Rare disease from tick bite kills OK man

Windsor Genova – Fourth Estate Cooperative Contributor

Delaware County, OK, United States (4E) – A Delaware County resident died of complications from a new tick-borne disease called Heartland Virus, the Oklahoma State Department of Health (OSDH) said on Tuesday.

The victim, a man older than 65, is the first Oklahoma resident to die from the virus discovered only four years ago and believed to be transmitted by bites from a Lone Star tick or Amblyomma americanum. The victim was also the second person to die following infection from Heartland virus and 10th person to be infected with it. Other cases of infection have occurred in Missouri and Tennessee.

The virus first identified in Missouri in 2009 belongs to a family of viruses called phlebovirus that is passed through the bite of a mosquito, tick, or sandfly, according to the Center for Disease Control and Prevention (CDC). Symptoms of infection can include fever, fatigue, headaches, muscle aches, loss of appetite, nausea, bruising easily and diarrhea.

Scientists are still studying the virus and there is no testing available. The diagnosis used is for acute illnesses compatible with a Heartland virus infection, the OSDH said.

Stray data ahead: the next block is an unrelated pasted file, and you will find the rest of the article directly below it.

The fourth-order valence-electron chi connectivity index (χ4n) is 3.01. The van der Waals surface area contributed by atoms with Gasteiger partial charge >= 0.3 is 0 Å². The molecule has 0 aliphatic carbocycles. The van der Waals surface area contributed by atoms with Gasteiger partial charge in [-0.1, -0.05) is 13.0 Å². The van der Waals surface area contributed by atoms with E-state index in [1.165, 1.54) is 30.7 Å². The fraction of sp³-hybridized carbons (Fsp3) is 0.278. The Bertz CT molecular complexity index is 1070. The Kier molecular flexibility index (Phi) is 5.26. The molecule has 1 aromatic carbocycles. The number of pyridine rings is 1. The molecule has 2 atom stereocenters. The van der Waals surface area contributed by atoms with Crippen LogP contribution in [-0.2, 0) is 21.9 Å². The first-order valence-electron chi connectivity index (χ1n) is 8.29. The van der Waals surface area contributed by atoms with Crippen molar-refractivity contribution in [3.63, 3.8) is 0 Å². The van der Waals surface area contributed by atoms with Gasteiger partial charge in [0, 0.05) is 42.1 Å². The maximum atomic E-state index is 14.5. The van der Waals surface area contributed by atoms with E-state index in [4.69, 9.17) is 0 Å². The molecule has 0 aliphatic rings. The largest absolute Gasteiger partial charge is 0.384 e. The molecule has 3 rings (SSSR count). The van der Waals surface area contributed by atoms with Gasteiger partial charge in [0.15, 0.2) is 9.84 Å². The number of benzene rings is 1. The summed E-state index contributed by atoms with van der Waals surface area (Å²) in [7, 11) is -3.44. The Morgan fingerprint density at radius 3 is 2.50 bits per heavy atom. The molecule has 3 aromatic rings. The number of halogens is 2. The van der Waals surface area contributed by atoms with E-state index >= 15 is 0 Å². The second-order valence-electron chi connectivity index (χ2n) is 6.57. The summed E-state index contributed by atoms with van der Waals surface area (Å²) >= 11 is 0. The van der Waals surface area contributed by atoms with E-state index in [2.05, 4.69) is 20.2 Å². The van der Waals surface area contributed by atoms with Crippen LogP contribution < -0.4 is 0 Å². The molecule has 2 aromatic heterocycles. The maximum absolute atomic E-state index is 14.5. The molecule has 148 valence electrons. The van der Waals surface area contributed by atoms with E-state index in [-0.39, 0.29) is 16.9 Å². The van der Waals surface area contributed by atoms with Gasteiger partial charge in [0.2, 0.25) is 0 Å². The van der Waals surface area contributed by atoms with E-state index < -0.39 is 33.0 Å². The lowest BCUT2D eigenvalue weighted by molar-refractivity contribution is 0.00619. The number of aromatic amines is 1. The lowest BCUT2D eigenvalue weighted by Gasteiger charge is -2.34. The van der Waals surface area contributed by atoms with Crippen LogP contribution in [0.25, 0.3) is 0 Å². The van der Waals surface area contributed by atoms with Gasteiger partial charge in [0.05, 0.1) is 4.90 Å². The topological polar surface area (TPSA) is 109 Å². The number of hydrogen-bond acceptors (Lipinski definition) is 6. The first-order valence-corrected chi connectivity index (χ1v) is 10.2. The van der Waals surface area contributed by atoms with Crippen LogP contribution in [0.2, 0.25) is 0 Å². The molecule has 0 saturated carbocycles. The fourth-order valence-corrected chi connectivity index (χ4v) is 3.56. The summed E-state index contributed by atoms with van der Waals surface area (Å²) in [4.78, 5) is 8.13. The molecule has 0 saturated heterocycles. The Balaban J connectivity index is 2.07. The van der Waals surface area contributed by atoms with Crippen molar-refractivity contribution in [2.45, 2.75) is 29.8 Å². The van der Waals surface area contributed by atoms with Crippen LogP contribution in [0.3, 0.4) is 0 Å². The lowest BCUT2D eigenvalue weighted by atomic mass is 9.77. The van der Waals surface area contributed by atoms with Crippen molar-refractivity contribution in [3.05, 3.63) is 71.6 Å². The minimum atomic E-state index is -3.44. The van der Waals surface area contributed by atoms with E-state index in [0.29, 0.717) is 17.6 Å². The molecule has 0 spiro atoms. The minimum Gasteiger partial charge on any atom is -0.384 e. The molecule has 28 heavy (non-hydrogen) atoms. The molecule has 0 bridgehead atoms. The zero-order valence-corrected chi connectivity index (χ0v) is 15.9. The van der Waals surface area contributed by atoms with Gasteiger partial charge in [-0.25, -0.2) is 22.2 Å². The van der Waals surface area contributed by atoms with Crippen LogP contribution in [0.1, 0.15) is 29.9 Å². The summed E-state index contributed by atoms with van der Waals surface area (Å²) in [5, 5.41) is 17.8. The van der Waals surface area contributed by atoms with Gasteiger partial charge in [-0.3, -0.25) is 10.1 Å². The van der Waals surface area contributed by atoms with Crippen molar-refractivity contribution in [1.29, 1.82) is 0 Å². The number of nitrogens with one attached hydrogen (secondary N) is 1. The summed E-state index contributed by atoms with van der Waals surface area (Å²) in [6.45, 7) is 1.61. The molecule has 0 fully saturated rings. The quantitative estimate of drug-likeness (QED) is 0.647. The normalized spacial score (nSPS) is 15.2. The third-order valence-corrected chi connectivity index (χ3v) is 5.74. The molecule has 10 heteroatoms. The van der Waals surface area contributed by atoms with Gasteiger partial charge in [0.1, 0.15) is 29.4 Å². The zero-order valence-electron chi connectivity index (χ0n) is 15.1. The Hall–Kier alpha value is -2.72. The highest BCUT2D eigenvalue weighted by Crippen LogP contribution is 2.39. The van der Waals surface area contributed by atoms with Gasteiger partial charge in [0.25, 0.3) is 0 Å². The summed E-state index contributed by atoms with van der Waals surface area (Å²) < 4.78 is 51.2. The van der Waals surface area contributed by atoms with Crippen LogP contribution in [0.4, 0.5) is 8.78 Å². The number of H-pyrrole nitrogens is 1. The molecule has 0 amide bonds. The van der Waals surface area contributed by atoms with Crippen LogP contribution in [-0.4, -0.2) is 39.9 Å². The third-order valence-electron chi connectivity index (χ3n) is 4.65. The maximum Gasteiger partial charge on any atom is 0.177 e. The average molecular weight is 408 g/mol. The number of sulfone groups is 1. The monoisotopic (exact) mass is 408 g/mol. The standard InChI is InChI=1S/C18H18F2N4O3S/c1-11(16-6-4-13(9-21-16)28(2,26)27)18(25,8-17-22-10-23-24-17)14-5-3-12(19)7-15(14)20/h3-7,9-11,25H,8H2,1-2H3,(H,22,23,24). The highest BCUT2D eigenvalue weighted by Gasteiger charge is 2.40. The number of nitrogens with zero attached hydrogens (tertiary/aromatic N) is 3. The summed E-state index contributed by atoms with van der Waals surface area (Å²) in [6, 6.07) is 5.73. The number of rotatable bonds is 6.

So far, researchers learned that all the patients diagnosed with Heartland virus are above 50 years old and reported they spent several hours a day outside doing activities or for their occupations. The CDC said people who work or do activities outside are exposed to ticks or insects. The sickness was reported from May to September.

There is no treatment for the disease and antibiotics are ineffective so prevention is the only way to avoid the virus. Some patients may need to be hospitalized for intravenous fluids, and treatment for pain or fever.

The CDC advises people to use insect repellents, wear protective clothing, avoid bushy and wooded areas, and do tick checks after spending time outdoors.

Ticks can ride into the home on clothing and pets, then attach to a person later, so carefully examine pets, coats, and day packs, the CDC advises. Insecticide or pesticide can also be used to rid home of ticks and other bugs.

For people who don’t want to use chemical-based insecticide in the home, essential oils-based insecticide like Nature-Cide can do the job safely. The Nature-Cide Flea and Tick spray contains natural ingredients that effectively eradicate and prevent flea and tick infestations.

Nature-Cide is produced by Pacific Shore Holdings Inc. (OTC: PSHR) of Chatsworth, California.

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